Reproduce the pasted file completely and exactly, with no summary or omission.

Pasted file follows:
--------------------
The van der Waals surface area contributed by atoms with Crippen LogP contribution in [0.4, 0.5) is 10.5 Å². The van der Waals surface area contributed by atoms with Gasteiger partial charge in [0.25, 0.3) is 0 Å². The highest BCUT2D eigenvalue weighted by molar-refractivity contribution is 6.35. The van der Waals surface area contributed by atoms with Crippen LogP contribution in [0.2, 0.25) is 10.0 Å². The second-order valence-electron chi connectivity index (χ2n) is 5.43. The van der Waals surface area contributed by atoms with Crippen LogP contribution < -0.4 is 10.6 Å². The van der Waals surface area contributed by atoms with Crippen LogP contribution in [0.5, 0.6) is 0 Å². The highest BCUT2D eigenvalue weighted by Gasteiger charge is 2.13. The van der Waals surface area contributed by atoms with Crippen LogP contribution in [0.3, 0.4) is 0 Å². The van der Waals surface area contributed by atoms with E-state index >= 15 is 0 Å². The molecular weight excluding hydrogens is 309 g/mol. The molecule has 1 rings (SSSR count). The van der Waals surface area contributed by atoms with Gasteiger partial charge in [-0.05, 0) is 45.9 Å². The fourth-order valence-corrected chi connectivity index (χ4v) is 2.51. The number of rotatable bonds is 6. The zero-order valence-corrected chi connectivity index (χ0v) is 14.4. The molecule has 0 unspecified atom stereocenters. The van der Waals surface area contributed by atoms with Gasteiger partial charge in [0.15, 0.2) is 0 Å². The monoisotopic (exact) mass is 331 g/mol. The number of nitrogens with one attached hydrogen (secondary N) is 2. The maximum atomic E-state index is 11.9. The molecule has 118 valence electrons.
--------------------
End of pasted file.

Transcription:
The van der Waals surface area contributed by atoms with Crippen LogP contribution in [0.4, 0.5) is 10.5 Å². The van der Waals surface area contributed by atoms with Gasteiger partial charge in [0.25, 0.3) is 0 Å². The highest BCUT2D eigenvalue weighted by molar-refractivity contribution is 6.35. The van der Waals surface area contributed by atoms with Crippen LogP contribution in [0.2, 0.25) is 10.0 Å². The second-order valence-electron chi connectivity index (χ2n) is 5.43. The van der Waals surface area contributed by atoms with Crippen LogP contribution < -0.4 is 10.6 Å². The van der Waals surface area contributed by atoms with Crippen LogP contribution in [0.5, 0.6) is 0 Å². The highest BCUT2D eigenvalue weighted by Gasteiger charge is 2.13. The van der Waals surface area contributed by atoms with Crippen LogP contribution in [0.3, 0.4) is 0 Å². The van der Waals surface area contributed by atoms with E-state index >= 15 is 0 Å². The molecular weight excluding hydrogens is 309 g/mol. The molecule has 1 rings (SSSR count). The van der Waals surface area contributed by atoms with Gasteiger partial charge in [-0.05, 0) is 45.9 Å². The fourth-order valence-corrected chi connectivity index (χ4v) is 2.51. The number of rotatable bonds is 6. The zero-order valence-corrected chi connectivity index (χ0v) is 14.4. The molecule has 0 unspecified atom stereocenters. The van der Waals surface area contributed by atoms with Gasteiger partial charge in [0.15, 0.2) is 0 Å². The monoisotopic (exact) mass is 331 g/mol. The number of nitrogens with one attached hydrogen (secondary N) is 2. The maximum atomic E-state index is 11.9. The molecule has 118 valence electrons.